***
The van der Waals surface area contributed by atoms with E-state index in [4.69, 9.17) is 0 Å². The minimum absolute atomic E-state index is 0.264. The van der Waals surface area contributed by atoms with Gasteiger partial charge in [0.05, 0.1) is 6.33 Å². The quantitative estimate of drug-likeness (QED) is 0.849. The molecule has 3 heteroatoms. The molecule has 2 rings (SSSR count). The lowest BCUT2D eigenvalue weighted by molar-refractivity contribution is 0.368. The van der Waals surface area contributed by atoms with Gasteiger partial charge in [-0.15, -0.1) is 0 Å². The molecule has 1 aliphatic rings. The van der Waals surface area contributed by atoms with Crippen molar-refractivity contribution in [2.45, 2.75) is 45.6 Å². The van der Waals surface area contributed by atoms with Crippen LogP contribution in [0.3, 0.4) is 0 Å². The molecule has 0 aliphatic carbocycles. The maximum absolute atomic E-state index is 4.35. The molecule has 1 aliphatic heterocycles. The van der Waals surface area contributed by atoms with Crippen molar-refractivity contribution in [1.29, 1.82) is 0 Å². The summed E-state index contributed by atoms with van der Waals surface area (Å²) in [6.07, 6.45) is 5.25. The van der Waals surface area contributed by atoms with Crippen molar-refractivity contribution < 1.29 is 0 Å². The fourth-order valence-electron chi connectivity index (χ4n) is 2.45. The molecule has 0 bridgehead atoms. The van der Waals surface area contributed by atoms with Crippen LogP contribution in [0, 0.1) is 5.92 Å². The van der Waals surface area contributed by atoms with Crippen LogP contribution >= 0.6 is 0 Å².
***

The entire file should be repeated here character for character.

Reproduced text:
The van der Waals surface area contributed by atoms with E-state index in [4.69, 9.17) is 0 Å². The minimum absolute atomic E-state index is 0.264. The van der Waals surface area contributed by atoms with Gasteiger partial charge in [0.05, 0.1) is 6.33 Å². The quantitative estimate of drug-likeness (QED) is 0.849. The molecule has 3 heteroatoms. The molecule has 2 rings (SSSR count). The lowest BCUT2D eigenvalue weighted by molar-refractivity contribution is 0.368. The van der Waals surface area contributed by atoms with Gasteiger partial charge in [-0.15, -0.1) is 0 Å². The molecule has 1 aliphatic rings. The van der Waals surface area contributed by atoms with Crippen molar-refractivity contribution in [2.45, 2.75) is 45.6 Å². The van der Waals surface area contributed by atoms with Crippen LogP contribution in [0.3, 0.4) is 0 Å². The molecule has 0 aliphatic carbocycles. The maximum absolute atomic E-state index is 4.35. The molecule has 1 aliphatic heterocycles. The van der Waals surface area contributed by atoms with Crippen molar-refractivity contribution in [1.29, 1.82) is 0 Å². The summed E-state index contributed by atoms with van der Waals surface area (Å²) in [6.07, 6.45) is 5.25. The van der Waals surface area contributed by atoms with Crippen molar-refractivity contribution < 1.29 is 0 Å². The fourth-order valence-electron chi connectivity index (χ4n) is 2.45. The molecule has 0 bridgehead atoms. The van der Waals surface area contributed by atoms with Crippen LogP contribution in [0, 0.1) is 5.92 Å². The van der Waals surface area contributed by atoms with Crippen LogP contribution >= 0.6 is 0 Å².